15. 15. V2: changing data ingestion • Use event records instead of log files • Pushed through HTTP • Build using Thrift • Events have • Names • Timestamps • Host • Version • Payloads • Published catalog • All available events • Event parsers • Load ~50 million external page views (~10 events per page)15 © Karmasphere 2011 All rights reserved
  16. 16. V2: collectors • Receive events • Put in a memory queue • Background processes store to local disk • Check events for validity against catalog • Separate into valid/invalid queues • Another process sucks data into HDFS and organize in a directory hierarchy • Events • Grouped by date16 © Karmasphere 2011 All rights reserved
  17. 17. V2: computation abstraction • Common tasks • Projection • What fields am I interested in • Filtering • What records I am interested in • Aggregations • What do I want to do with the metrics • Common readers and writers for data types • Captured in libraries that can be composed for complex analytics17 © Karmasphere 2011 All rights reserved
  18. 18. V2: better dashboards • Metrics summarized in MySQL databases • Interactive dashboards using Ruby/Senatra • Select metrics • Time range • Aggregation method • Plot results using FusionCharts • OpenCharts was a close second, but no combined charts (Histograms, line charts)18 © Karmasphere 2011 All rights reserved
  19. 19. What did we learn from V2 • HDFS I/O is better than the local disk • No need for the process that saves locally then to HDFS • People loved events • Led to event abuse • Each feature on the page had an associated event • Events were used for performance tuning: how much time did a feature take • Events were used for monitoring backend features: record errors with services • Large number of files cause problems for the namenode • Need to coalesce events to reduce file number • With flexible event types, and interactive dashboards, people have more questions • We couldn’t keep up with developing custom metrics and charts • Needed a self serve query mechanism19 © Karmasphere 2011 All rights reserved
  20. 20. V3: ingestion • Minor modifications • Collectors now write to HDFS • Collectors accumulate events to reduce file number • Self serve UI for defining new events outside of the metrics team20 © Karmasphere 2011 All rights reserved
  21. 21. V3: computation • Need a higher level language for query • JSON API exposing a search like query syntax • {from: ‘date’, to: ‘date’, metric:’x’, computation} • Computations are encapsulated into libraries and exposed through JSON • Users can add metrics and computations and build frontends for the query language • Custom code for ML tasks • Cascading for algorithms • R for visualization21 © Karmasphere 2011 All rights reserved
  22. 22. V3: dashboards • More intermediate data precomputed • Data stored in Hbase • Dashboards go against HBase • Templates for users to build custom dashboards22 © Karmasphere 2011 All rights reserved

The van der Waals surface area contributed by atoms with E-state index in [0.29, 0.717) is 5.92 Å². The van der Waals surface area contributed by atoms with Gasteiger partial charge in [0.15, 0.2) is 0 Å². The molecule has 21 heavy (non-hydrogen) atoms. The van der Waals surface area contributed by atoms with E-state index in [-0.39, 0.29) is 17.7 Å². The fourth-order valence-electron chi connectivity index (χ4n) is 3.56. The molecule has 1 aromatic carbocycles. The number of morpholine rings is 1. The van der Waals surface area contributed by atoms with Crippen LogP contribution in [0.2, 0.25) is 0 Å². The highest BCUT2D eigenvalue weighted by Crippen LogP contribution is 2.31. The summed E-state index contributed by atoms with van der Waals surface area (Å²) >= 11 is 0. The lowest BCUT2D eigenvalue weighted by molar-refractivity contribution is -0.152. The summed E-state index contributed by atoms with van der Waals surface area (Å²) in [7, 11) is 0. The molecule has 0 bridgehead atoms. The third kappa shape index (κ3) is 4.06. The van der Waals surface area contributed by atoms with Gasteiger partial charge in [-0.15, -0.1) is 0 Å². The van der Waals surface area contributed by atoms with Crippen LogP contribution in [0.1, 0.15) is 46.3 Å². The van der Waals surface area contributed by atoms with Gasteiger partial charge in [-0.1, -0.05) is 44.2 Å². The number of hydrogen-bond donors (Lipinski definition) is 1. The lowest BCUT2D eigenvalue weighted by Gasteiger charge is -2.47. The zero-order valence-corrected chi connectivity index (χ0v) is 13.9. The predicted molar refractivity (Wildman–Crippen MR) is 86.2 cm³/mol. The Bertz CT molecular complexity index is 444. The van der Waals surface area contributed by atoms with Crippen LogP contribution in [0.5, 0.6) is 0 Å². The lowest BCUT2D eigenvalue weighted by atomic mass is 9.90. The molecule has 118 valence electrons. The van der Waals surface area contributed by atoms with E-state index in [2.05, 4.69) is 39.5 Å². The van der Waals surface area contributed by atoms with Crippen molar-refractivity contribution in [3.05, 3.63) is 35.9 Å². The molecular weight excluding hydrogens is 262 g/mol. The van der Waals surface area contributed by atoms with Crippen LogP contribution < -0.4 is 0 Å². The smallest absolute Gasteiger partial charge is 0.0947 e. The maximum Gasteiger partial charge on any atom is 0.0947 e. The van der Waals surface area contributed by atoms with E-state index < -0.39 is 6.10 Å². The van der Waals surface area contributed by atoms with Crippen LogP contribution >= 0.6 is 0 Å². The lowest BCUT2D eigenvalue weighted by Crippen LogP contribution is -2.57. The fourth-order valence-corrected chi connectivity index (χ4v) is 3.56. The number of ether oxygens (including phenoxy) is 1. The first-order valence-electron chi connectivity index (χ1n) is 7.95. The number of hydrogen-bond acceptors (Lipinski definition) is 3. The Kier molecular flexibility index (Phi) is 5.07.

23. 23. V3: What did we learn • Self serve is the way to go • Give people the infrastructure and the support libraries and they’ll go to town • Some tasks still can’t be done in a framework and needs custom code • Machine learning, with analysis on R • ML is hard, even with experience • Data is not clean • Some content is very small • Comments on pictures and videos (workarounds for aggregation) • Even then you can build products around the results • People and network recommenders • Network categories for ads23 © Karmasphere 2011 All rights reserved
  24. 24. How would we do it differently today • Open source obviates custom code • Scribe for data ingestion • Hive for self serve analytics and business intelligence • Pig scripts subsume most of the Java code • Cascading for Java map-reduce • Dashboards still stay the same24 © Karmasphere 2011 All rights reserved
  25. 25. Epilogue • ML analysis showed most usage is spam • Shutdown a lot of pr0n networks and video hosting networks in far east Asia • Team moved to different companies • Still in analytics at LI, FB, and twitter • Company changed business model to for pay only and laid off half the staff 6 months later • Company acquired recently25 © Karmasphere 2011 All rights reserved
  26. 26. Takeaway • The problems and solutions are mostly the same everywhere • Getting data into Hadoop • How do you compute over the data • Getting meaningful data out of Hadoop • Lots of software components exist to help you with these • It is about the balance of what you develop vs what you acquire26 © Karmasphere 2011 All rights reserved
  27. 27. Q&A27 © Karmasphere 2011 All rights reserved
  28. 28. The Leader in Big Data Intelligence on Hadoop www.karmasphere.com28 © Karmasphere 2011 All rights reserved